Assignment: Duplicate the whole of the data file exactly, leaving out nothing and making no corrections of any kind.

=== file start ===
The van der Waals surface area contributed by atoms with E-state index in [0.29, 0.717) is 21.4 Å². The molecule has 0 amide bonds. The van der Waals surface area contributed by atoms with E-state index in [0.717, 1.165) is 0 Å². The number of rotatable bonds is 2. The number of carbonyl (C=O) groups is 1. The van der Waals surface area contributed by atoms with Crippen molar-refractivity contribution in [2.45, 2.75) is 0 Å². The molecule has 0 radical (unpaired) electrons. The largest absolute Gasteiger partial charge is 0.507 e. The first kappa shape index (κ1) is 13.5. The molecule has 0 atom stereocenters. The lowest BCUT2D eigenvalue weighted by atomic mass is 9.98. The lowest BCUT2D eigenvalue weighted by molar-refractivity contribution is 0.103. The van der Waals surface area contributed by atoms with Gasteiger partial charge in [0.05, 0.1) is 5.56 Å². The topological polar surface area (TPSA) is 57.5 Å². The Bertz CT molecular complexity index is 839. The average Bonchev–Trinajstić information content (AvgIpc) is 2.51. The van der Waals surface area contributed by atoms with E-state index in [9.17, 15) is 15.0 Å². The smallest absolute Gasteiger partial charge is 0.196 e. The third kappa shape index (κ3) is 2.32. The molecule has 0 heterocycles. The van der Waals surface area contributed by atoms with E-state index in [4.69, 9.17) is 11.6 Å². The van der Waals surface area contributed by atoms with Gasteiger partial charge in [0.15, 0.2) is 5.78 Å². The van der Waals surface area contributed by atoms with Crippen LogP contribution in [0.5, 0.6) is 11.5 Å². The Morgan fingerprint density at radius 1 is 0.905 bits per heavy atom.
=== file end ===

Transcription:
The van der Waals surface area contributed by atoms with E-state index in [0.29, 0.717) is 21.4 Å². The molecule has 0 amide bonds. The van der Waals surface area contributed by atoms with E-state index in [0.717, 1.165) is 0 Å². The number of rotatable bonds is 2. The number of carbonyl (C=O) groups is 1. The van der Waals surface area contributed by atoms with Crippen molar-refractivity contribution in [2.45, 2.75) is 0 Å². The molecule has 0 radical (unpaired) electrons. The largest absolute Gasteiger partial charge is 0.507 e. The first kappa shape index (κ1) is 13.5. The molecule has 0 atom stereocenters. The lowest BCUT2D eigenvalue weighted by atomic mass is 9.98. The lowest BCUT2D eigenvalue weighted by molar-refractivity contribution is 0.103. The van der Waals surface area contributed by atoms with Gasteiger partial charge in [0.05, 0.1) is 5.56 Å². The topological polar surface area (TPSA) is 57.5 Å². The Bertz CT molecular complexity index is 839. The average Bonchev–Trinajstić information content (AvgIpc) is 2.51. The van der Waals surface area contributed by atoms with E-state index in [9.17, 15) is 15.0 Å². The smallest absolute Gasteiger partial charge is 0.196 e. The third kappa shape index (κ3) is 2.32. The molecule has 0 heterocycles. The van der Waals surface area contributed by atoms with E-state index in [4.69, 9.17) is 11.6 Å². The van der Waals surface area contributed by atoms with Gasteiger partial charge in [0.15, 0.2) is 5.78 Å². The van der Waals surface area contributed by atoms with Crippen LogP contribution in [0.5, 0.6) is 11.5 Å². The Morgan fingerprint density at radius 1 is 0.905 bits per heavy atom.